Don’t worry, we don’t have to break the bank to get a similar sound to Santana. What we need to ‘emulate’ his tone is a humbucking guitar, something with a thickish neck, and an amp with a nice amount of gain/sustain, but not a metal type sustain. This can be done by focusing on using the amps drive channel alone if you have a Fender Blues Junior or something along those lines. You could also use a Fuzz Pedal on a medium setting to get a similar vibe. A tiny bit of hall reverb and you should be there. Rolling the tone control back on the bridge pickup should help warm up the sound. The rest is in the hands and the music.
Articulation is everything. In his best moments, Santana sounds like he is singing through the guitar. So, focus on developing dynamic control of the left and right hand through pick attack, fretting hand hammer ons and pull offs. My advice is to learn his lines, play along to his solos and really lock in with the timing and dynamics of his phrasing, this will teach you more about how to ‘sound like’ Santana than buying any pedal or learning licks from TAB would do.
Santana is great with ‘embellishing’ phrases. Another aspect of his phrasing within Minor Pentatonic is that he’ll use notes from the mode around it to add details. Often, he’ll articulate these with quick trills and hammer ons. Bending within the diatonic scale is something else which gives his sound some distinction for the time. Mixing these diatonic melodies with pentatonic blues licks. Sequences are also important, being able to move up and down diatonic scales following a melodic pattern of 3 or 4 notes. This creates a cascading effect which again offsets the bluesy phrases.
His vocabulary on the guitar is based in blues and Latin styles of music. Blues, of course, uses a lot of Minor Pentatonic & Blues Scales. So understanding how to navigate this pattern will help when picking up some Santana phrases. He often adds the 9th to the Minor Pentatonic which is a way of expanding that tonal pallet. However he goes further with diatonic scales, in particular Dorian, which is the second mode of the Major scale. This scale is basically a pentatonic (1, b3, 4, 5, b7) with an added 2nd/9th & 6th/13th.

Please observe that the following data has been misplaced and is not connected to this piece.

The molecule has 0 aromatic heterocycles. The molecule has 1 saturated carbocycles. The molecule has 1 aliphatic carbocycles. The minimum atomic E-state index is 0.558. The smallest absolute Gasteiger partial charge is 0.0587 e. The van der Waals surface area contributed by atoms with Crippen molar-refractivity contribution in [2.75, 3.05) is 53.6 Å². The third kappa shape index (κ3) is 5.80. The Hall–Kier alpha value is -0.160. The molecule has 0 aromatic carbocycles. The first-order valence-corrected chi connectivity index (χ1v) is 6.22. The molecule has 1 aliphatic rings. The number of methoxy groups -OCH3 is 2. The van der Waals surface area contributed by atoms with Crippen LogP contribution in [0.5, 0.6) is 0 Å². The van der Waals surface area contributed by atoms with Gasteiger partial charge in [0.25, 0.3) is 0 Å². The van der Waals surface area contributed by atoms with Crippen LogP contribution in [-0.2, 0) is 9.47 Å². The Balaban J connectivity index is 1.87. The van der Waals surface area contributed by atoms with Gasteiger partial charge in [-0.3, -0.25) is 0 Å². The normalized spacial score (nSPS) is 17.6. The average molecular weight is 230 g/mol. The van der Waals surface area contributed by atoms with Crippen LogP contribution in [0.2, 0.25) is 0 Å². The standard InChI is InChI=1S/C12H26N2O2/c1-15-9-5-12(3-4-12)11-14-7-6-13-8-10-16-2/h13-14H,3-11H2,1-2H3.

A lot of his songs follow this mode and the chords that come with it (for example Am7 to D7 which is an ii to V movement in G Major). This scale is used in many different styles of music, but is perhaps most ‘obvious’ to the listener in this Latin blues rock style. Santana will also use the Natural Minor Scale (1, 2, b3, 4, 5, b6, b7) - Black Magic Woman is a good example of this with the chordal movement of vi to ii (for example Dm to Gm). Often songs will also include an interchange of modes moving between different tonalities based on these basic sounds.
It’s important to use space! Leaving space between phrases, developing themes, repeating patterns using the scale approaches from the last paragraph. When you want to add some heat, you speed up a little or simply play phrases closer together. Again, focusing on the singing aspect of phrasing will help you improve in the right ball park.
I can’t stress enough, however, the importance of learning licks by ear from your favourite artists to get a deeper understanding of their phrasing. Not only will you learn some cool licks, you’ll pick up the rhythmic and melodic habits of the player. The information won’t just enter your fingers, it’ll enter your melodic tool box in your brain! So endeavour to learn by ear, slowly, bit by bit, aand try and understand the core elements. Before you know it, you’ll be able to emulate your favourite players convincingly.
To find out more, check out our courses here.
We all want to be better, right? But what exactly does ‘better’ mean for you as a guitar player? The answer depends on your priorities. This blog will help you narrow your focus so you can effectively work towards being the best possible version of yourself.
Younger players are very often preoccupied with technique, speed and flash and there’s definitely a place for that in my heart. I love to hear someone take a room apart with some fierce chops. However, our bodies and nervous systems are all different. In the same way that no matter how hard I trained I could never beat Usain Bolt in a sprint, I could also never have the accuracy and speed on guitar that say Guthrie Govan has. My body isn’t made that way and my nervous system won’t transmit messages or process musical information at the speed Guthrie can, no matter how many hours of practice I put in.